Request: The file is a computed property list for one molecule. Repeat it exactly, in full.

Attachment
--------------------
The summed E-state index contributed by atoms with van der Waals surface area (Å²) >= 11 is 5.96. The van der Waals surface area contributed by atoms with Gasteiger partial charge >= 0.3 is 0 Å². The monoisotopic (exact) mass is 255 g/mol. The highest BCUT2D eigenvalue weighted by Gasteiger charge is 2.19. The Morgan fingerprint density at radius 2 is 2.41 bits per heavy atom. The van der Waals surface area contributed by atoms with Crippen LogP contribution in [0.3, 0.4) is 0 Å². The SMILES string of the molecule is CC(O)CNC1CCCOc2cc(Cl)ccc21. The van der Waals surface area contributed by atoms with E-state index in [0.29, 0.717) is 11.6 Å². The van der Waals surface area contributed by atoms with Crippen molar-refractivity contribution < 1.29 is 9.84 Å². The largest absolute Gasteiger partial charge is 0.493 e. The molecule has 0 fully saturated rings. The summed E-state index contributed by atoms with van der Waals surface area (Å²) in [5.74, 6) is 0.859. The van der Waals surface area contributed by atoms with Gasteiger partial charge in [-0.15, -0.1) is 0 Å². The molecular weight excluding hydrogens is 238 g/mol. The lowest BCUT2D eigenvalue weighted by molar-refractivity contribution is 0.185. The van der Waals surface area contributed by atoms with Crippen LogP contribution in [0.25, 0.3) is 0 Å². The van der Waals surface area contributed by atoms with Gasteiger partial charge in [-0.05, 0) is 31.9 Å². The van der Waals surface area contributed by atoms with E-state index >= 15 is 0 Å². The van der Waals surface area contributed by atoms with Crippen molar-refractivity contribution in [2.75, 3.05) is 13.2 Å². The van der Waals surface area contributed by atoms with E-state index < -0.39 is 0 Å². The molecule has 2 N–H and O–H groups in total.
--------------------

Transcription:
The summed E-state index contributed by atoms with van der Waals surface area (Å²) >= 11 is 5.96. The van der Waals surface area contributed by atoms with Gasteiger partial charge >= 0.3 is 0 Å². The monoisotopic (exact) mass is 255 g/mol. The highest BCUT2D eigenvalue weighted by Gasteiger charge is 2.19. The Morgan fingerprint density at radius 2 is 2.41 bits per heavy atom. The van der Waals surface area contributed by atoms with Crippen LogP contribution in [0.3, 0.4) is 0 Å². The SMILES string of the molecule is CC(O)CNC1CCCOc2cc(Cl)ccc21. The van der Waals surface area contributed by atoms with E-state index in [0.29, 0.717) is 11.6 Å². The van der Waals surface area contributed by atoms with Crippen molar-refractivity contribution < 1.29 is 9.84 Å². The largest absolute Gasteiger partial charge is 0.493 e. The molecule has 0 fully saturated rings. The summed E-state index contributed by atoms with van der Waals surface area (Å²) in [5.74, 6) is 0.859. The van der Waals surface area contributed by atoms with Gasteiger partial charge in [-0.15, -0.1) is 0 Å². The molecular weight excluding hydrogens is 238 g/mol. The lowest BCUT2D eigenvalue weighted by molar-refractivity contribution is 0.185. The van der Waals surface area contributed by atoms with Crippen LogP contribution in [0.25, 0.3) is 0 Å². The van der Waals surface area contributed by atoms with Gasteiger partial charge in [-0.05, 0) is 31.9 Å². The van der Waals surface area contributed by atoms with E-state index >= 15 is 0 Å². The van der Waals surface area contributed by atoms with Crippen molar-refractivity contribution in [2.75, 3.05) is 13.2 Å². The van der Waals surface area contributed by atoms with E-state index < -0.39 is 0 Å². The molecule has 2 N–H and O–H groups in total.